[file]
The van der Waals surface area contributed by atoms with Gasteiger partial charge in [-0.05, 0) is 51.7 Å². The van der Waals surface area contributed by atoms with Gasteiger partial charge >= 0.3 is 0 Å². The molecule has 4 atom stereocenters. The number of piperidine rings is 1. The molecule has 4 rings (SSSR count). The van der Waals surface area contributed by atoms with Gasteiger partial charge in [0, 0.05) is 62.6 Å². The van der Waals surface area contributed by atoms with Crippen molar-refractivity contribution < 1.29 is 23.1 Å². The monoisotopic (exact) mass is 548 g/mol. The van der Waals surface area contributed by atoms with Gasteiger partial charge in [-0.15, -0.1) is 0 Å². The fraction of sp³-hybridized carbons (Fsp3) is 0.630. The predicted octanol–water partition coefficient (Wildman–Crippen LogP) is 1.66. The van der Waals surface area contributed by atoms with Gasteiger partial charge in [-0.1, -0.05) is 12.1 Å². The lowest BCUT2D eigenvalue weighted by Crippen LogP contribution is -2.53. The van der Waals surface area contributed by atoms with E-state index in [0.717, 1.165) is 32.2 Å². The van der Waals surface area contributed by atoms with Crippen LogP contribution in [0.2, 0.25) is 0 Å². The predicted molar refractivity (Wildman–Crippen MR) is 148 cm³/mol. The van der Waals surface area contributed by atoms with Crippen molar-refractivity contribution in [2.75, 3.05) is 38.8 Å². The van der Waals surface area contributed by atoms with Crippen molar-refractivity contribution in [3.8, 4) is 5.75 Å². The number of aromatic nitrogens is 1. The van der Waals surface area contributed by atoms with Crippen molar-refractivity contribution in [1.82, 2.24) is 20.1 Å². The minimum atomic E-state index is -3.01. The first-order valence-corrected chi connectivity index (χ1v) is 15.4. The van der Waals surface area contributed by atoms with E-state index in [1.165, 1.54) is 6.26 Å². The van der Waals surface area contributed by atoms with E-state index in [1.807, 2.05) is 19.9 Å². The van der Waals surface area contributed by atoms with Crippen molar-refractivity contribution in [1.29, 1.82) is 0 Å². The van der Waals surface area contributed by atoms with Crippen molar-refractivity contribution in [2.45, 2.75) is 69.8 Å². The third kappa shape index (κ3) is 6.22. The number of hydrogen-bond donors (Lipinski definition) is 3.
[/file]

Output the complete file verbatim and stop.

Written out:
The van der Waals surface area contributed by atoms with Gasteiger partial charge in [-0.05, 0) is 51.7 Å². The van der Waals surface area contributed by atoms with Gasteiger partial charge >= 0.3 is 0 Å². The molecule has 4 atom stereocenters. The number of piperidine rings is 1. The molecule has 4 rings (SSSR count). The van der Waals surface area contributed by atoms with Gasteiger partial charge in [0, 0.05) is 62.6 Å². The van der Waals surface area contributed by atoms with Crippen molar-refractivity contribution < 1.29 is 23.1 Å². The monoisotopic (exact) mass is 548 g/mol. The van der Waals surface area contributed by atoms with Gasteiger partial charge in [-0.15, -0.1) is 0 Å². The fraction of sp³-hybridized carbons (Fsp3) is 0.630. The predicted octanol–water partition coefficient (Wildman–Crippen LogP) is 1.66. The van der Waals surface area contributed by atoms with Gasteiger partial charge in [-0.1, -0.05) is 12.1 Å². The lowest BCUT2D eigenvalue weighted by Crippen LogP contribution is -2.53. The van der Waals surface area contributed by atoms with E-state index in [0.717, 1.165) is 32.2 Å². The van der Waals surface area contributed by atoms with Crippen LogP contribution in [0.2, 0.25) is 0 Å². The predicted molar refractivity (Wildman–Crippen MR) is 148 cm³/mol. The van der Waals surface area contributed by atoms with Crippen molar-refractivity contribution in [2.75, 3.05) is 38.8 Å². The van der Waals surface area contributed by atoms with Crippen molar-refractivity contribution in [3.8, 4) is 5.75 Å². The number of aromatic nitrogens is 1. The van der Waals surface area contributed by atoms with Crippen molar-refractivity contribution in [1.82, 2.24) is 20.1 Å². The minimum atomic E-state index is -3.01. The first-order valence-corrected chi connectivity index (χ1v) is 15.4. The van der Waals surface area contributed by atoms with E-state index in [1.165, 1.54) is 6.26 Å². The van der Waals surface area contributed by atoms with E-state index in [1.807, 2.05) is 19.9 Å². The van der Waals surface area contributed by atoms with Crippen molar-refractivity contribution in [1.29, 1.82) is 0 Å². The van der Waals surface area contributed by atoms with Crippen molar-refractivity contribution in [2.45, 2.75) is 69.8 Å². The third kappa shape index (κ3) is 6.22. The number of hydrogen-bond donors (Lipinski definition) is 3.